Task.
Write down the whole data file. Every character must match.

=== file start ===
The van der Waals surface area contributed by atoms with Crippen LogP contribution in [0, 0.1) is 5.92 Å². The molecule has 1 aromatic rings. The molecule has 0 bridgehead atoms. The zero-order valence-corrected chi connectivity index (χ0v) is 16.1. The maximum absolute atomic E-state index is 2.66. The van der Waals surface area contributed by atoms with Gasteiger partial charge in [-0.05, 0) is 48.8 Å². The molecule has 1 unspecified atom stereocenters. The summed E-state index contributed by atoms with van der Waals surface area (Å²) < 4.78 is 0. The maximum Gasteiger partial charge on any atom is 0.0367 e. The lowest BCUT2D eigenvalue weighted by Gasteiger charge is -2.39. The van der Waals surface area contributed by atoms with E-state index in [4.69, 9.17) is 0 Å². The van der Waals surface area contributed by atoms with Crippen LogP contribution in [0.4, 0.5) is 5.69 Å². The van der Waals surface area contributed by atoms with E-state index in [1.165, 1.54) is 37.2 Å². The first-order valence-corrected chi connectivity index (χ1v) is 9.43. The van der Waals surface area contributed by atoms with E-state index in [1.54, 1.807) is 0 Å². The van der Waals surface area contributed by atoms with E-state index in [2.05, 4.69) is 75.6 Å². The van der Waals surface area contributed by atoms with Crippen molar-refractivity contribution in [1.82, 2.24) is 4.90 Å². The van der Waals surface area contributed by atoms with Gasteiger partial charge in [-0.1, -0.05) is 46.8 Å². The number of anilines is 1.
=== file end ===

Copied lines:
The van der Waals surface area contributed by atoms with Crippen LogP contribution in [0, 0.1) is 5.92 Å². The molecule has 1 aromatic rings. The molecule has 0 bridgehead atoms. The zero-order valence-corrected chi connectivity index (χ0v) is 16.1. The maximum absolute atomic E-state index is 2.66. The van der Waals surface area contributed by atoms with Gasteiger partial charge in [-0.05, 0) is 48.8 Å². The molecule has 1 unspecified atom stereocenters. The summed E-state index contributed by atoms with van der Waals surface area (Å²) < 4.78 is 0. The maximum Gasteiger partial charge on any atom is 0.0367 e. The lowest BCUT2D eigenvalue weighted by Gasteiger charge is -2.39. The van der Waals surface area contributed by atoms with E-state index in [4.69, 9.17) is 0 Å². The van der Waals surface area contributed by atoms with Crippen LogP contribution in [0.4, 0.5) is 5.69 Å². The van der Waals surface area contributed by atoms with E-state index in [1.165, 1.54) is 37.2 Å². The first-order valence-corrected chi connectivity index (χ1v) is 9.43. The van der Waals surface area contributed by atoms with E-state index in [1.54, 1.807) is 0 Å². The van der Waals surface area contributed by atoms with E-state index in [2.05, 4.69) is 75.6 Å². The van der Waals surface area contributed by atoms with Crippen molar-refractivity contribution in [1.82, 2.24) is 4.90 Å². The van der Waals surface area contributed by atoms with Gasteiger partial charge in [-0.1, -0.05) is 46.8 Å². The number of anilines is 1.